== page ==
It's not much of a recipe, just a flavored mayonnaise for grilled/broiled fish, but it had never occurred to me to try fennel seed in one of these before, so it was a new spin on this for us. Overall we liked it well, and this flavor combination will definitely go into the easy grilled fish rotation around here. Two things I will do differently in the future; a) add at least another teaspoon of fennel seed, I thought the balance between the fennel and the garlic leaned too heavily toward the garlic and b) grind the fennel seed in the spice grinder before mixing it with the garlic.

                                  2 Replies
                                  1. re: qianning

                                    I love fennel - this sounds wonderful. Did it work well with the salmon? Was there any fresh fennel involved? You could always set a sliced bulb or two on the grill with the fish. Going to have to look up this recipe. Thanks qianning.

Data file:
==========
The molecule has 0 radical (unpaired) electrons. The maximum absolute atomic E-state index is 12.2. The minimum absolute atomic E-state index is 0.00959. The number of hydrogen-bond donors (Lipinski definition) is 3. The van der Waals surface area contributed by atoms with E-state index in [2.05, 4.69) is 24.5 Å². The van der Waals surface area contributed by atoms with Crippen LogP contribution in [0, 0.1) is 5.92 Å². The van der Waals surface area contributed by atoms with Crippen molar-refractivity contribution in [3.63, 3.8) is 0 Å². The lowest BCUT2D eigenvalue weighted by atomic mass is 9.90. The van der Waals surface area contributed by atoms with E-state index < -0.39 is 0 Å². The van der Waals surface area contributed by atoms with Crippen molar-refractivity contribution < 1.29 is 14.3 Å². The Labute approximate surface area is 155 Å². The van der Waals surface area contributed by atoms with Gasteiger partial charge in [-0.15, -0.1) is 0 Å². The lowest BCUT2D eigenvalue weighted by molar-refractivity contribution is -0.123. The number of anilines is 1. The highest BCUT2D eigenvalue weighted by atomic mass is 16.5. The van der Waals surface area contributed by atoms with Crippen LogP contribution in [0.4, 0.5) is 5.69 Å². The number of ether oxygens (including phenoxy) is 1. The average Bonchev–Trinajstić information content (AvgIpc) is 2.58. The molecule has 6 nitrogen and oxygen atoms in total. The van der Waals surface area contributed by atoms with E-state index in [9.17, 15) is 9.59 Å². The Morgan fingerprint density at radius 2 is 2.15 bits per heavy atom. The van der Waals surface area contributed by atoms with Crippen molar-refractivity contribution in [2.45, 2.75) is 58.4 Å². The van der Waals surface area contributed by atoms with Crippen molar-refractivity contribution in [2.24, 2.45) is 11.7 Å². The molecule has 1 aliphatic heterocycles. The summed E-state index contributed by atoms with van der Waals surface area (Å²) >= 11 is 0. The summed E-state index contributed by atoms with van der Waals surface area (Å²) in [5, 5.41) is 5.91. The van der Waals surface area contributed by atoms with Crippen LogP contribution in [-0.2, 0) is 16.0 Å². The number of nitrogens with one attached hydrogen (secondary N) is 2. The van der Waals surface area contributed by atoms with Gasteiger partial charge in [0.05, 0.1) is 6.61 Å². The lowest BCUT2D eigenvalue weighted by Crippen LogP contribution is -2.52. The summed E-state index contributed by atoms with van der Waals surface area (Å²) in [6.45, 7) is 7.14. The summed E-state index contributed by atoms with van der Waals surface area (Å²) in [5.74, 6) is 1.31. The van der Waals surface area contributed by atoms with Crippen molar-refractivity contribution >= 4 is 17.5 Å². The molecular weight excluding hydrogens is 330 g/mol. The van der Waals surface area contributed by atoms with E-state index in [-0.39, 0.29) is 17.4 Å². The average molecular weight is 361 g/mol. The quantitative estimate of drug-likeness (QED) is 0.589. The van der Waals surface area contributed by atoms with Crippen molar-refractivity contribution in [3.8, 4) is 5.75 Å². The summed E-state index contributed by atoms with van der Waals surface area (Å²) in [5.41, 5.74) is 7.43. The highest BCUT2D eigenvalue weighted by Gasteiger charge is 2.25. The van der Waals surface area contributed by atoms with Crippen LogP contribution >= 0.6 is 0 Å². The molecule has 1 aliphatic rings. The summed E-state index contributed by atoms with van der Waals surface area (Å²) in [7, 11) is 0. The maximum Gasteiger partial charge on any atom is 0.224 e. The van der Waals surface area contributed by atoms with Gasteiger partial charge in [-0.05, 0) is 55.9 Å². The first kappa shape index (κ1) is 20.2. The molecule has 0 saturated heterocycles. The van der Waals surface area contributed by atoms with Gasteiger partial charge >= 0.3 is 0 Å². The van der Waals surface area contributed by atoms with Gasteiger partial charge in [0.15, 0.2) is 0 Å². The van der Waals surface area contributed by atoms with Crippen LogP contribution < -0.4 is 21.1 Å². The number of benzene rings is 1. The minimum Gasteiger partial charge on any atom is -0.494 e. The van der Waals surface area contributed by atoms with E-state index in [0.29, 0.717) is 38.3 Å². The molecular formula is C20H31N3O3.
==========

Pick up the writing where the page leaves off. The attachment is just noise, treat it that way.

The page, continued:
1. re: LulusMom

                                      I did serve it w/ a fresh fennel side dish (the caramelized fennel w/ goat cheese from Plenty) ....in retrospect I wish I had added some of the extra fronds from that to the marinade.

                                      It worked fine with salmon, and really we liked it, I'd just add more fennel next time 'cause I thought the fennel flavor got a bit overwhelmed by the garlic flavor, and I'd have preferred a more assertive fennel flavor.

                                  2. Shrimp in Adobo Sauce p. 322

                                    I love the smoky taste of chilies. I thought this would be a great counterpoint to a cold, dark night. We intended this to be our dinner last night, but after making the sauce we had a change of heart.